The Dog Blog

From the Vet

Noise Phobia in Dogs | Fireworks… Oh My!

by Dr. Eileen Savier CVA, CVCH

Jun 19, 2018

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Noise Phobia in Dogs

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Fireworks… Oh My!

[/trx_title][trx_title type=”4″ align=”center” color=”#434544″ weight=”700″ bottom=”mini”]by Dr. Eileen Savier CVA, CVCH[/trx_title][vc_column_text]

When you are preparing for the 4th of July you are probably trying to decide which picnics you are going to attend, what you are going to make, and at which park you are going to set up to get the best view of the fireworks.

You might even be thinking of taking your BFF along with you because he enjoys the park so much! But if you have a pet you know is fearful of loud noises (fireworks, thunderstorm, back fire from a car, etc.) this season might fill you with as much (or more) fear as your pet experiences. It may also mean that instead of spending time with family and friends you stay home to comfort your pet through this difficult time.

The Doc is In

Approximately 40% of dogs in the United States suffer from some form of Noise Phobia and only ~20% of owners seek care or treatment. The other 20% either do not feel the problem is bad enough to seek care or do not recognize the size of fear, anxiety, and stress from their pets.

It’s important to speak up during your yearly vaccine appointments — this is your time to ask the Veterinarian about anything that concerns you about your pet. We will often ask if there are any specific medical concerns you have. But for some reason, behavior is rarely brought up. If you have noticed changes in behavior you are worried about, please let your veterinarian know.

Treatment depends on the severity of the signs you are seeing at home. It may range from ThunderShirt anti-anxiety vests/jackets, supplements (Composure™ Pro, Zylkene, or Solliquin), and white noise machines. The addition of prescription medications may be required to control all clinical signs and keep your pet as calm as possible. The recommendation may also be a combination of all the above (ThunderShirt, supplements, and medication). Some common medications include Trazadone, Sileo, or Alprazolam/ Lorazepam. Medications can have a wide dosage range and can work slightly differently in each patient. So your if these are medications your pet has not needed in the past you may be asked to preform a test dose with the medication at home on a normal day to ensure your pet responds well to the medication. Remember, on a normal day the effects of the medication (sedation usually) may seem pronounced but when given when your pet is fearful or anxious your pet will over ride some of the effects of the medication. Discuss any concerns you have during the trial period with your veterinarian ASAP so doses can be changed or different medications can be considered.


No Vet, No Problem

If you find yourself unprepared for the holiday and your veterinarian cannot get you in for an appointment or they are closed, do not despair. There are some things you can do at home to help you pet that do not require an office visit.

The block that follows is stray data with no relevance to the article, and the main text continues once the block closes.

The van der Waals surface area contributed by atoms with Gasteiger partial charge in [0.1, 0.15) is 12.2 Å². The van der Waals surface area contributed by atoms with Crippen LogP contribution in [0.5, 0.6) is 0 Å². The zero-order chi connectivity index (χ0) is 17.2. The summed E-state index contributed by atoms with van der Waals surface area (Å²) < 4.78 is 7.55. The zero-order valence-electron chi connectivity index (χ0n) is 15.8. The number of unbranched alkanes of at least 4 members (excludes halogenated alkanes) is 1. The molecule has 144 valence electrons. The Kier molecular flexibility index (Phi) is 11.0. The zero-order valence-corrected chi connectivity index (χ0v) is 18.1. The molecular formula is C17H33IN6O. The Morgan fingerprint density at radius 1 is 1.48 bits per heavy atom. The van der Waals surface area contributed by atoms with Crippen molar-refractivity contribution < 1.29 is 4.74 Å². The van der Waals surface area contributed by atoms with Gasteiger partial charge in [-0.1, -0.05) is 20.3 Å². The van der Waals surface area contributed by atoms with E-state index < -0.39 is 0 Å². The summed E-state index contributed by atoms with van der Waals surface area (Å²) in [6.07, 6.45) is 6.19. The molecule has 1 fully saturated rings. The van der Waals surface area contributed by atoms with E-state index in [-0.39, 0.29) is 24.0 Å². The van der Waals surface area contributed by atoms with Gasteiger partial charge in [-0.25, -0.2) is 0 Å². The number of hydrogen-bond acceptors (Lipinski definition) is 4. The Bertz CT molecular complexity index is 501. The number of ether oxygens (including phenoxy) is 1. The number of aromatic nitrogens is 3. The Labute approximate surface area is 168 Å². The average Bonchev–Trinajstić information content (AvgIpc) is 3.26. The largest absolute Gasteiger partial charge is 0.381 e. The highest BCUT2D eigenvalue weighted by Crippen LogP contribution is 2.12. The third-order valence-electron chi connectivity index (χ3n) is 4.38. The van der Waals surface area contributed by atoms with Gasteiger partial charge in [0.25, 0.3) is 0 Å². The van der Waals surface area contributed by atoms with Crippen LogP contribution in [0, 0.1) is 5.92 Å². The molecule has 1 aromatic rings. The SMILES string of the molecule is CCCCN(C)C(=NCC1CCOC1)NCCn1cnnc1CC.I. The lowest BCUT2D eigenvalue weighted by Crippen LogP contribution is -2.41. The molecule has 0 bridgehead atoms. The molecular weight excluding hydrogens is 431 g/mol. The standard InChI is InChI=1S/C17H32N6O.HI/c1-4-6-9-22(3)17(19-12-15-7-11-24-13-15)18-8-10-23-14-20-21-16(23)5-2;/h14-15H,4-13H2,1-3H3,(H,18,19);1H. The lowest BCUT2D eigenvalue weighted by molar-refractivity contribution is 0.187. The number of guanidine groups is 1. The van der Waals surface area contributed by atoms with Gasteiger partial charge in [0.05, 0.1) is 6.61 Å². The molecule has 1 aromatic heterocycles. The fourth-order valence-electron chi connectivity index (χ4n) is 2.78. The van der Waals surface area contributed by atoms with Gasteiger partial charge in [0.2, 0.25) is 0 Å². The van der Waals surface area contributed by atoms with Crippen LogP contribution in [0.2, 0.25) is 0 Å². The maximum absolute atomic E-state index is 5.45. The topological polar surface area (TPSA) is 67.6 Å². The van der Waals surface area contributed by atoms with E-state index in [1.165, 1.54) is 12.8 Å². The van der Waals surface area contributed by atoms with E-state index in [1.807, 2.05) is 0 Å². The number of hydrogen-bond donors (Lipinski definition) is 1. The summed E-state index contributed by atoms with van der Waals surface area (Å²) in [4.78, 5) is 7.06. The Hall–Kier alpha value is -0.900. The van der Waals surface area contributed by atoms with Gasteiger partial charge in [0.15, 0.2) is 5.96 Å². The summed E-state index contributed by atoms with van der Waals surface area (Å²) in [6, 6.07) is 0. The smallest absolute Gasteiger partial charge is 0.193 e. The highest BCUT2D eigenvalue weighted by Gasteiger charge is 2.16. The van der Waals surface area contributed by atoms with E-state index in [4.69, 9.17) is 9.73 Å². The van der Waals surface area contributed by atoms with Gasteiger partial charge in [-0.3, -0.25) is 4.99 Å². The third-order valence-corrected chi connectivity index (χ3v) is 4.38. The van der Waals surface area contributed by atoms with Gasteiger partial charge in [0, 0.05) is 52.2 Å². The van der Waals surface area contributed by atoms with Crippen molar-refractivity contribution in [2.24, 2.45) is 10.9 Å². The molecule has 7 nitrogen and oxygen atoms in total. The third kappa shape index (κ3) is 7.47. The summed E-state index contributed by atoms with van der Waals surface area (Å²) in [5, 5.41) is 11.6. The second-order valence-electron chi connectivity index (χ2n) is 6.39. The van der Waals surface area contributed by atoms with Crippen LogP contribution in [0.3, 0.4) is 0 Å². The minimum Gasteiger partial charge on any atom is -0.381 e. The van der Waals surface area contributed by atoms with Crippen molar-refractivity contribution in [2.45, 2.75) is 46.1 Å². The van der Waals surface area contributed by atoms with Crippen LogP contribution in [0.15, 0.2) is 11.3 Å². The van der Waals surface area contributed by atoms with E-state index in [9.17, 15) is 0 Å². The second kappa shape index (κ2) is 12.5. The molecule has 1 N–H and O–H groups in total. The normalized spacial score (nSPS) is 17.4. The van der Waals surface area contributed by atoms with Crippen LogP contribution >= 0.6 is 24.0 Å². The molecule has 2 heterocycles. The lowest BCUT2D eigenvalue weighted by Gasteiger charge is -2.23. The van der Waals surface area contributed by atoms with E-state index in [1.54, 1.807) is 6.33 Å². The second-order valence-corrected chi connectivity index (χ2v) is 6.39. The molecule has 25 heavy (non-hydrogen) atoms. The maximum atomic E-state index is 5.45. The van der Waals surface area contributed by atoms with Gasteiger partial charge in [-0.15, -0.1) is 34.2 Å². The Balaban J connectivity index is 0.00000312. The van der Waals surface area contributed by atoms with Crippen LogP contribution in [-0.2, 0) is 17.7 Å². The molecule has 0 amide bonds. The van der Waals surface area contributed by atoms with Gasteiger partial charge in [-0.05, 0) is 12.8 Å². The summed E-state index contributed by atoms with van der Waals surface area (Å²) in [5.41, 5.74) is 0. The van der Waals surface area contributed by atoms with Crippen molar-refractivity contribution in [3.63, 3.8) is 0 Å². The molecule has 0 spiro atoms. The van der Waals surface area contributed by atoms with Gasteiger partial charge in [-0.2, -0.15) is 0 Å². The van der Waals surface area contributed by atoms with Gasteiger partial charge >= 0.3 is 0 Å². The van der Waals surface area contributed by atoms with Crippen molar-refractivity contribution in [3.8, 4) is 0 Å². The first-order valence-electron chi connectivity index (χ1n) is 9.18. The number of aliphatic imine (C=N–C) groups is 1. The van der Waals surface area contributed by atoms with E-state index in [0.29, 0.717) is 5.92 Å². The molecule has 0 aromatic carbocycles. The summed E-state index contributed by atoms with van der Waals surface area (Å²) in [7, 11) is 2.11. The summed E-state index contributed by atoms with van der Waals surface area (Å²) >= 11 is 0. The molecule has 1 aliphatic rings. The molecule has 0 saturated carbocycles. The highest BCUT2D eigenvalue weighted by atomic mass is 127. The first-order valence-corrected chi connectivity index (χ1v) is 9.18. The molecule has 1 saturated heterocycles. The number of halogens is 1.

• ThunderShirt: this is a shirt that offers mild compression similar to swaddling a baby
  • Composure™ from VetriScience®: this is a supplement that works to reduce stress. It is not as strong as a prescription medication but it may help. Try starting this 1-2 days in advance of anticipated stress
  • White noise machine
  • Leave the lights in the house on

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Lip licking, panting (for no obvious reason), pacing, or being extra clingy.

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Trembling, hiding, trying to escape, or other out of character behaviors. Check out more at

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Summer time is a busy time for the dog warden and the humane societies. Several family members are lost during fireworks or picnics. Be sure that if your pet gets loose you have some way to help him/her get home.

  1. Identification tags on collar with your phone number
  2. Microchip with current registration
  3. Current photos of your pet
  4. Check the local shelters and post on social media


About Dr. Eileen Savier

Barks & Recreation is proud to feature Dr. Eileen Savier CVA, CVCH as our Veterinary Blogger in our “From the Vet” Series — offering information related to the health and welfare of your furry family members! Currently part of the team of doctors at Keystone Veterinary Clinic, Dr. Savier is a 2012 Graduate of the Ross University School of Veterinary Medicine, She completed her clinical experience at The Ohio State University and after veterinary school she pursued further education and certification in Veterinary Acupuncture, Chinese Herbal Medicine, and Fear Free veterinary visits. Dr. Savier has a special interest in integrative medicine, animal behavior, and internal medicine and is committed to improving animal health care by integrating Eastern and Western philosophies. She enjoys working with fearful & aggressive dogs and cats and she has had additional training in low stress handling techniques and encourages positive reinforcement during exams and procedures. Her clinical interests include pain management, animal behavior, geriatric patient care, and internal medicine.

Dr. Savier is a member of the following associations:

Dr. Savier shares her home with two (soon to be three) dogs, two cats, and a toddler. She lovingly refers to her two dogs as Coconut Retrievers as they were rescue dogs she brought home from the island of St. Kitts. In her free time she enjoys spending time with her family, going to the beach, and planning her next Disney vacation.